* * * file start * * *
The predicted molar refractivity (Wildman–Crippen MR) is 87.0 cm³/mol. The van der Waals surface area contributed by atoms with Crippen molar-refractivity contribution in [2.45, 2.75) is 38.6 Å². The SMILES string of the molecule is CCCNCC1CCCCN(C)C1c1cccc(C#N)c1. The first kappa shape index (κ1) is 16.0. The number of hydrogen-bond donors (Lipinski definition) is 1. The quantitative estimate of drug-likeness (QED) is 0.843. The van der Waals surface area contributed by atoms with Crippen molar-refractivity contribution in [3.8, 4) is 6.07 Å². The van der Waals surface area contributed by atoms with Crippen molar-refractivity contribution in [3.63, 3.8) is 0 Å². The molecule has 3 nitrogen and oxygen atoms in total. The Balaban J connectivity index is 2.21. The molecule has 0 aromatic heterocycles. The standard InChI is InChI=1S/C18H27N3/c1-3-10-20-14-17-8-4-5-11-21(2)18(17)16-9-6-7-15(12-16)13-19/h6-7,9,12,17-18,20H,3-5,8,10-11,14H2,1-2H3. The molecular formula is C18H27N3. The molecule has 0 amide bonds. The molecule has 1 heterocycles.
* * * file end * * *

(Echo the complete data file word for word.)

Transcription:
The predicted molar refractivity (Wildman–Crippen MR) is 87.0 cm³/mol. The van der Waals surface area contributed by atoms with Crippen molar-refractivity contribution in [2.45, 2.75) is 38.6 Å². The SMILES string of the molecule is CCCNCC1CCCCN(C)C1c1cccc(C#N)c1. The first kappa shape index (κ1) is 16.0. The number of hydrogen-bond donors (Lipinski definition) is 1. The quantitative estimate of drug-likeness (QED) is 0.843. The van der Waals surface area contributed by atoms with Crippen molar-refractivity contribution in [3.8, 4) is 6.07 Å². The van der Waals surface area contributed by atoms with Crippen molar-refractivity contribution in [3.63, 3.8) is 0 Å². The molecule has 3 nitrogen and oxygen atoms in total. The Balaban J connectivity index is 2.21. The molecule has 0 aromatic heterocycles. The standard InChI is InChI=1S/C18H27N3/c1-3-10-20-14-17-8-4-5-11-21(2)18(17)16-9-6-7-15(12-16)13-19/h6-7,9,12,17-18,20H,3-5,8,10-11,14H2,1-2H3. The molecular formula is C18H27N3. The molecule has 0 amide bonds. The molecule has 1 heterocycles.